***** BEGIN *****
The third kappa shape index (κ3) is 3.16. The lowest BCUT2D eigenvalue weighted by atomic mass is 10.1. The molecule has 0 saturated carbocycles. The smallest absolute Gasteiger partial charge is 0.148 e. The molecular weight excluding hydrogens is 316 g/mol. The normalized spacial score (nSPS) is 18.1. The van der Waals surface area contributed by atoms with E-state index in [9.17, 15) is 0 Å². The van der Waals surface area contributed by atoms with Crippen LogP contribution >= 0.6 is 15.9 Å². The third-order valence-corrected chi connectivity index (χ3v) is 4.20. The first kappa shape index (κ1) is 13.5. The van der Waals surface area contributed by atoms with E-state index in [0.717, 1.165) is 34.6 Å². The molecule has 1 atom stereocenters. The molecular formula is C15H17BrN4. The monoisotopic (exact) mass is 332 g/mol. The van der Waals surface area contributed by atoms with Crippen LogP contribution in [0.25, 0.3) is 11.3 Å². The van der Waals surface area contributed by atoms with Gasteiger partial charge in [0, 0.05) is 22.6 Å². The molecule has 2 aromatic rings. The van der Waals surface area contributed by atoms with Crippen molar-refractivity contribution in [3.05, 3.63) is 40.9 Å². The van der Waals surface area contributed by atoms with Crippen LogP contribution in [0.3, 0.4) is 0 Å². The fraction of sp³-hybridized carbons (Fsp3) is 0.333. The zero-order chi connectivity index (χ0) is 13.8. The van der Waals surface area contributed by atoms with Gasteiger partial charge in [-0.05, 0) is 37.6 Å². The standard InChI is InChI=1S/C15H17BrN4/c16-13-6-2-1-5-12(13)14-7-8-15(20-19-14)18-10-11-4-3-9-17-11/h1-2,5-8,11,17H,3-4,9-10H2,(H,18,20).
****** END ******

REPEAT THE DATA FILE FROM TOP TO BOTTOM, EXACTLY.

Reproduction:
The third kappa shape index (κ3) is 3.16. The lowest BCUT2D eigenvalue weighted by atomic mass is 10.1. The molecule has 0 saturated carbocycles. The smallest absolute Gasteiger partial charge is 0.148 e. The molecular weight excluding hydrogens is 316 g/mol. The normalized spacial score (nSPS) is 18.1. The van der Waals surface area contributed by atoms with E-state index in [9.17, 15) is 0 Å². The van der Waals surface area contributed by atoms with Crippen LogP contribution >= 0.6 is 15.9 Å². The third-order valence-corrected chi connectivity index (χ3v) is 4.20. The first kappa shape index (κ1) is 13.5. The van der Waals surface area contributed by atoms with E-state index in [0.717, 1.165) is 34.6 Å². The molecule has 1 atom stereocenters. The molecular formula is C15H17BrN4. The monoisotopic (exact) mass is 332 g/mol. The van der Waals surface area contributed by atoms with Crippen LogP contribution in [0.25, 0.3) is 11.3 Å². The van der Waals surface area contributed by atoms with Gasteiger partial charge in [0, 0.05) is 22.6 Å². The molecule has 2 aromatic rings. The van der Waals surface area contributed by atoms with Crippen molar-refractivity contribution in [3.05, 3.63) is 40.9 Å². The van der Waals surface area contributed by atoms with Crippen LogP contribution in [0.3, 0.4) is 0 Å². The fraction of sp³-hybridized carbons (Fsp3) is 0.333. The zero-order chi connectivity index (χ0) is 13.8. The van der Waals surface area contributed by atoms with Gasteiger partial charge in [-0.05, 0) is 37.6 Å². The standard InChI is InChI=1S/C15H17BrN4/c16-13-6-2-1-5-12(13)14-7-8-15(20-19-14)18-10-11-4-3-9-17-11/h1-2,5-8,11,17H,3-4,9-10H2,(H,18,20).